A Jew must not ask a non-Jew to do work for him on the Sabbath; see 247:4-5 and 252:2. However, a Jew is allowed to hire a non-Jew to do work or business for him as long as he does not specify that it be done on the Sabbath (245:5;247:1;252:2;307:2-4) and does not benefit from it being done then (see 244:5;247:1,6), provided the work is not done on the Jew’s premises and it is not known that it is being done for him (252:2-3), and provided the payment was specified in advance or the work was given to the non-Jew before Friday (see 247:2-3;252:2).

A non-Jew may be told to do things on the Sabbath that are only rabbinically forbidden to Jews, provided sickness, or great need, or religious purposes are involved; see 306:11 and 307:5,19. A Jew must not even hint that a non-Jew should do work for a Jew on the Sabbath, except in an emergency (334:26), but it is permitted to hint that he should do such work after the Sabbath (307:22). A Jew’s converted slave is forbidden to do work on the Sabbath even for himself; if he has not converted, he may do work for himself, provided it is evident that he is not doing it for his owner (see 304:1-3;307:21).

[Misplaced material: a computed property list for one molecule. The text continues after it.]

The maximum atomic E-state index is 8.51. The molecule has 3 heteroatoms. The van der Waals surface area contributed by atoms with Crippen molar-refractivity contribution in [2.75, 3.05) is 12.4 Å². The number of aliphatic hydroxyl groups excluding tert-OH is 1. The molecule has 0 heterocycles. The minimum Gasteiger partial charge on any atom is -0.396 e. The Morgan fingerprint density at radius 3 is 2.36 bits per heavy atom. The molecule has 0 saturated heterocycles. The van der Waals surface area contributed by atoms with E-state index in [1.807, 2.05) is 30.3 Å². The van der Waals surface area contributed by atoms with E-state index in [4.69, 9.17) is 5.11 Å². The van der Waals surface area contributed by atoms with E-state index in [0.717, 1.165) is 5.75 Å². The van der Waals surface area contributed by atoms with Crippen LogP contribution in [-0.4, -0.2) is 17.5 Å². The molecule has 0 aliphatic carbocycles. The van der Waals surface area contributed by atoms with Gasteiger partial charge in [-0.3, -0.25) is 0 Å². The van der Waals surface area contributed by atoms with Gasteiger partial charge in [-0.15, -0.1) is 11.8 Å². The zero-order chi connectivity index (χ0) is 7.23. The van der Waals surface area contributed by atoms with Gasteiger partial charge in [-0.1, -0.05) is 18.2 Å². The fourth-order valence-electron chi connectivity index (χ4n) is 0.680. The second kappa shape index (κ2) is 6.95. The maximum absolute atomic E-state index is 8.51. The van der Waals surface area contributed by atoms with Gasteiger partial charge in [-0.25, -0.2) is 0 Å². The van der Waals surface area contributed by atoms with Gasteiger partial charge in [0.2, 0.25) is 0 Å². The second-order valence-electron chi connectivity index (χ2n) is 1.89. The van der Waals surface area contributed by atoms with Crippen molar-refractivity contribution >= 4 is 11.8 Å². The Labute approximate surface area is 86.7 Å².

A non-Jew may do work on the Sabbath on property (or financial rights; see 244:6) that he is known to have leased from a Jew, even if the Jew benefits from it (243:1-2). He may do work on a Jew’s property as a contractor in a place where no Jews are present or if it is not known that the property belongs to a Jew (244:1-2,4). If the non-Jew does forbidden work without the Jew’s permission, the Jew should not benefit from the results (see 244:3;245:6;304:1;305:21-23).